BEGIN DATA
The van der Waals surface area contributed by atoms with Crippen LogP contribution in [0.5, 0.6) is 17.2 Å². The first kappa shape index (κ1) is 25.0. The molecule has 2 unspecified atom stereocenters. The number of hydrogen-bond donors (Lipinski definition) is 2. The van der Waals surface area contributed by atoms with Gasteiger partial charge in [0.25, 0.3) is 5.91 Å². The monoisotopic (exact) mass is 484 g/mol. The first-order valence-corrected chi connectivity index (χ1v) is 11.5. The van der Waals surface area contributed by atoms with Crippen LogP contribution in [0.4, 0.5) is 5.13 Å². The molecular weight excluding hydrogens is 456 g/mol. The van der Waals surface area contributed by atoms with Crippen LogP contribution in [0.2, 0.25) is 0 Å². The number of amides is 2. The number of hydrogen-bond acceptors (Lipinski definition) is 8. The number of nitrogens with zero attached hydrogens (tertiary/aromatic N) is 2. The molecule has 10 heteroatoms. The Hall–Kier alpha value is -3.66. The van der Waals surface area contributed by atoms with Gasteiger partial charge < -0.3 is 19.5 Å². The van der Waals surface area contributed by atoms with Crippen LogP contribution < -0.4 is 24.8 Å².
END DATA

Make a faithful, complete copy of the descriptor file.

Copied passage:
The van der Waals surface area contributed by atoms with Crippen LogP contribution in [0.5, 0.6) is 17.2 Å². The first kappa shape index (κ1) is 25.0. The molecule has 2 unspecified atom stereocenters. The number of hydrogen-bond donors (Lipinski definition) is 2. The van der Waals surface area contributed by atoms with Gasteiger partial charge in [0.25, 0.3) is 5.91 Å². The monoisotopic (exact) mass is 484 g/mol. The first-order valence-corrected chi connectivity index (χ1v) is 11.5. The van der Waals surface area contributed by atoms with Crippen LogP contribution in [0.4, 0.5) is 5.13 Å². The molecular weight excluding hydrogens is 456 g/mol. The van der Waals surface area contributed by atoms with Crippen LogP contribution in [0.2, 0.25) is 0 Å². The number of amides is 2. The number of hydrogen-bond acceptors (Lipinski definition) is 8. The number of nitrogens with zero attached hydrogens (tertiary/aromatic N) is 2. The molecule has 10 heteroatoms. The Hall–Kier alpha value is -3.66. The van der Waals surface area contributed by atoms with Gasteiger partial charge < -0.3 is 19.5 Å². The van der Waals surface area contributed by atoms with Crippen LogP contribution < -0.4 is 24.8 Å².